Pakistan Ex-PM Khan Barred From Election Candidacy

The commission is due to announce the final list of contesting candidates on January 23.

FILE PHOTO: Pakistan’s former prime minister Imran Khan (C) addresses his supporters in Gujranwala on November 1, 2022. (Photo by Arif ALI / AFP)


Jailed former Pakistan prime minister Imran Khan and most of his supporters have been rejected as candidates for the February 8 election, party officials said Sunday after nominations for the ballot closed.

Khan has been in prison since August, facing trial over a slew of cases he insists have been orchestrated to prevent him from contesting the election as the figurehead of his Pakistan Tehreek-e-Insaf (PTI) party.

The former cricket star was found guilty of graft earlier this year, but a court suspended his three-year sentence and the conviction is being appealed.

The Election Commission of Pakistan (ECP) disqualified him from office over the conviction, but PTI turned in nomination papers for Khan last week regardless.

“Nomination papers of almost all national and provincial leaders of PTI, including Imran Khan, have been rejected,” said PTI spokesman Raoof Hasan. “90 to 95 percent of our candidates’ papers have been rejected.”

Hasan told AFP candidates were being blocked as part of an “agenda” to prevent PTI from contesting the election.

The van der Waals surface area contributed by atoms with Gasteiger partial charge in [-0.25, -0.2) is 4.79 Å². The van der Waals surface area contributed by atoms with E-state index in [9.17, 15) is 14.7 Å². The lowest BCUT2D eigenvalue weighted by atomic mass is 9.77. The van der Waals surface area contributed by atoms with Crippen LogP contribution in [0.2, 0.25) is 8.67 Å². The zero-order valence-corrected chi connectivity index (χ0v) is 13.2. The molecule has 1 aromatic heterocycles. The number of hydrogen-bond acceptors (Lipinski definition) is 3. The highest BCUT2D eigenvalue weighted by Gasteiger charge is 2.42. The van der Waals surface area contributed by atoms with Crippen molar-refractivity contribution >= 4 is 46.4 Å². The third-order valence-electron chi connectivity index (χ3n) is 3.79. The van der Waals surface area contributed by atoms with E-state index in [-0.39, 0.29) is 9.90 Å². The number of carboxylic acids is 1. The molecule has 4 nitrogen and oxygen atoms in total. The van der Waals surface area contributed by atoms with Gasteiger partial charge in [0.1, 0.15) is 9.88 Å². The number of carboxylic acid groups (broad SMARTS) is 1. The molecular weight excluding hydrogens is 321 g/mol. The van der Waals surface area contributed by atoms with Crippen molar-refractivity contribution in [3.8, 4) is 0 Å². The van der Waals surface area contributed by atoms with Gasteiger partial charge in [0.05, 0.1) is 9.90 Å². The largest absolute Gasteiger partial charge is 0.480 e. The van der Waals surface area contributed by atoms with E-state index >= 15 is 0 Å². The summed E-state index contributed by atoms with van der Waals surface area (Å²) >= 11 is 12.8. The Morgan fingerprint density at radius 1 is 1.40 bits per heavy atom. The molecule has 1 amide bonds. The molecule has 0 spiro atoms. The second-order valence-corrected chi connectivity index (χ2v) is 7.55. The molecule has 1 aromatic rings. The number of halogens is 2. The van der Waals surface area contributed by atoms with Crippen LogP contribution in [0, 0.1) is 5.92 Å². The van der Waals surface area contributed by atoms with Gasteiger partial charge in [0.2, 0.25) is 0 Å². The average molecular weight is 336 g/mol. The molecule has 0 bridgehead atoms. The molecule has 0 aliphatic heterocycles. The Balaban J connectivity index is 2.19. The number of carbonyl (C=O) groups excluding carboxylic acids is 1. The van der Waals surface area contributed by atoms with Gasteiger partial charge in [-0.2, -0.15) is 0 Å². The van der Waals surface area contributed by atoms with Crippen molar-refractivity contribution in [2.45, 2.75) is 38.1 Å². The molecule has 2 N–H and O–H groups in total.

“All tactics are being tried for this purpose but, under any circumstances, we will not leave the political ground and will not boycott the elections,” he said.

An election commission official told AFP various PTI candidates had been rebuffed including Khan, based on his conviction.

The commission is due to announce the final list of contesting candidates on January 23.

PTI’s claim it is already being frozen out of the electoral process is likely to lead to a slew of appeals to the ECP and various courts.

“We will stay in the elections and will file appeals against all these decisions in each of the constituencies and will use all our constitutional, legal and political options,” Hasan said.

Khan, 71, was ousted last year after falling out with Pakistan’s powerful military leaders who backed him into power in 2018.

In opposition, he waged an unprecedented campaign of defiance against the military establishment which has directly ruled the nation for much of its history.

He accused them of engineering his removal from office in a no-confidence vote via a US-backed conspiracy and of plotting an assassination attempt that saw him wounded.

After Khan’s brief detention in May sparked unrest, PTI has been the subject of a widespread crackdown, with leading figures either jailed or forced to leave the party.